HardHat and Ganache are two examples of Ethereum blockchain development environments that you can run on your local machine to compile, test, deploy, and debug your smart contract application.

We’ll run our application on a public network so that it can be accessed by anyone connected to the network.

Faucets

To test our application, we need to get Ether (ETH), the Ethereum cryptocurrency, from a faucet. Faucets, like the Ropsten Faucet, are web apps that allow you to specify and send test ETH to an address, which you can then use to complete transactions on a Testnet.

The price of ETH on exchanges is determined by transactions occurring on the Mainnet at any given time. If you choose to run your Ethereum application on a private network, you don’t need test ETH.

Nodes and clients

As previously mentioned, nodes verify blocks and transaction data. You can create your own node using clients like Geth and OpenEthereum and contribute to the Ethereum blockchain by validating transactions and blocks on the blockchain.

You can skip the process of creating your own node and instead use one hosted on the cloud with a node-as-a-service platform like Alchemy. We can quickly move from development to production and ensure that we get important metrics for our application.

We’ll be using the Alchemy API to deploy our application to the Ropsten blockchain. Alchemy has been described as the AWS for blockchains and provides developer tools that allow us to view insights into how our application is performing.

Building the NFT

Prerequisites

  • Node.js and npm
  • basic knowledge of JavaScript

I enjoy photography and take a lot of pictures on my mobile device. What better way to protect my work than to mint an NFT that I can transfer to anyone who loves my photos? They can then use the NFT data on either the Ropsten Testnet or the Mainnet to prove that they own the rights to the original image.

We’ll create an NFT that identifies the picture I took of the Osun River below, which is believed to have unique healing powers.

Osun River NFT Art

Create an Alchemy account

We’ll use Alchemy to code our NFT, allowing us to skip the process of running an Ethereum node on our local machine.

Navigate to the Alchemy dashboard where you’ll see a screen titled “Create your first app”. I’ve used my name as the team name and named the app “The Osun River NFT”.

Select Ropsten as the test network for the application.

Create App Alchemy

Hit the Create App button to continue.

On the next screen, select the free plan. On the following screen, you can avoid entering payment information by hitting the Skip for now button, but you may choose to do that at a later time. On the last screen, select the Capped Capacity option.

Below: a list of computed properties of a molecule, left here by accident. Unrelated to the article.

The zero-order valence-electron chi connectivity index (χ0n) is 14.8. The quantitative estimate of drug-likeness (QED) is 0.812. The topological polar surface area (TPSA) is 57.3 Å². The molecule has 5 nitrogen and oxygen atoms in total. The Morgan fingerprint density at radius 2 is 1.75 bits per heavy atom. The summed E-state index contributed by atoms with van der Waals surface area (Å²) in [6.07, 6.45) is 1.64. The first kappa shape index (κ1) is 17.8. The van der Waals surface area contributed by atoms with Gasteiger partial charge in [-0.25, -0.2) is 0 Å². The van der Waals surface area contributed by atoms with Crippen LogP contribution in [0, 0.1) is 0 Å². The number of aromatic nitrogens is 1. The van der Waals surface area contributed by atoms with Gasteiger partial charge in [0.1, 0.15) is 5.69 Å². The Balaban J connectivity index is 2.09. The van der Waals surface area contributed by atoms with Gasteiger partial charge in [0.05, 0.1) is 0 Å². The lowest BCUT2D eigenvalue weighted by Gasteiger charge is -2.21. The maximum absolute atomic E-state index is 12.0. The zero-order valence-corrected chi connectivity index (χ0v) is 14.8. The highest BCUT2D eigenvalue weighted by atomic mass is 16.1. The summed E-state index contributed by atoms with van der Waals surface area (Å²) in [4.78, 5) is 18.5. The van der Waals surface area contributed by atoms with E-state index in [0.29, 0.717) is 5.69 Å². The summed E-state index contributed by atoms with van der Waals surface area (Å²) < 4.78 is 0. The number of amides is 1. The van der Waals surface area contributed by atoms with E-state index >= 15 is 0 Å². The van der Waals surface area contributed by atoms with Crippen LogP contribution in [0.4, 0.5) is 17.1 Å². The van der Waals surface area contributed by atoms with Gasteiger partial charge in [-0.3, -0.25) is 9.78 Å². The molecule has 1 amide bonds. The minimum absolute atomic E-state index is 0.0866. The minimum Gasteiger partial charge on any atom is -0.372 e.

Now, you’ll see our app listed on your dashboard.

Alchemy App Listed Dashboard

Create an Ethereum account

We need to create a wallet to hold an Ethereum account. To deploy our application to a network, we’ll need to pay a fee denominated in ETH, known as gas fees. When testing our application, we can use dummy ETH to complete the process, which we’ll retrieve from a faucet later.

We’ll create an Ethereum account using MetaMask, a virtual wallet that’s available as a Chrome extension.

Once you’ve installed MetaMask and created an account, open the MetaMask extension in Chrome and select the Ropsten Test Network from the list of networks.

Metamask Extension Chrome

MetaMask will automatically generate a wallet address denominated in ETH. Simply click on Account 1 to copy your wallet address.

Getting ETH from a faucet

Let’s send Ether to our new wallet using the Ropsten Faucet. First, enter your wallet address, which you can copy from above, and the site will send 1ETH to your wallet.

Ether Ropsten Faucet Site

You can confirm by checking your MetaMask wallet.

Metamask Wallet 1eth

Setting up our token

Let’s start coding our NFT token! First, create a new directory for our project and initialize npm:

mkdir the-osun-river-nft && cd the-osun-river-nft
npm init -y

We need to set up Hardhat, a development environment for Ethereum that allows us to compile our application on our local machine and test functionality before deploying to the Ropsten Testnet.

To install Hardhat as a development dependency within our project, run:

npm install -D hardhat

Now, initialize Hardhat using the npx hardhat command:

Initialize Hardhat NPX Hardhat Command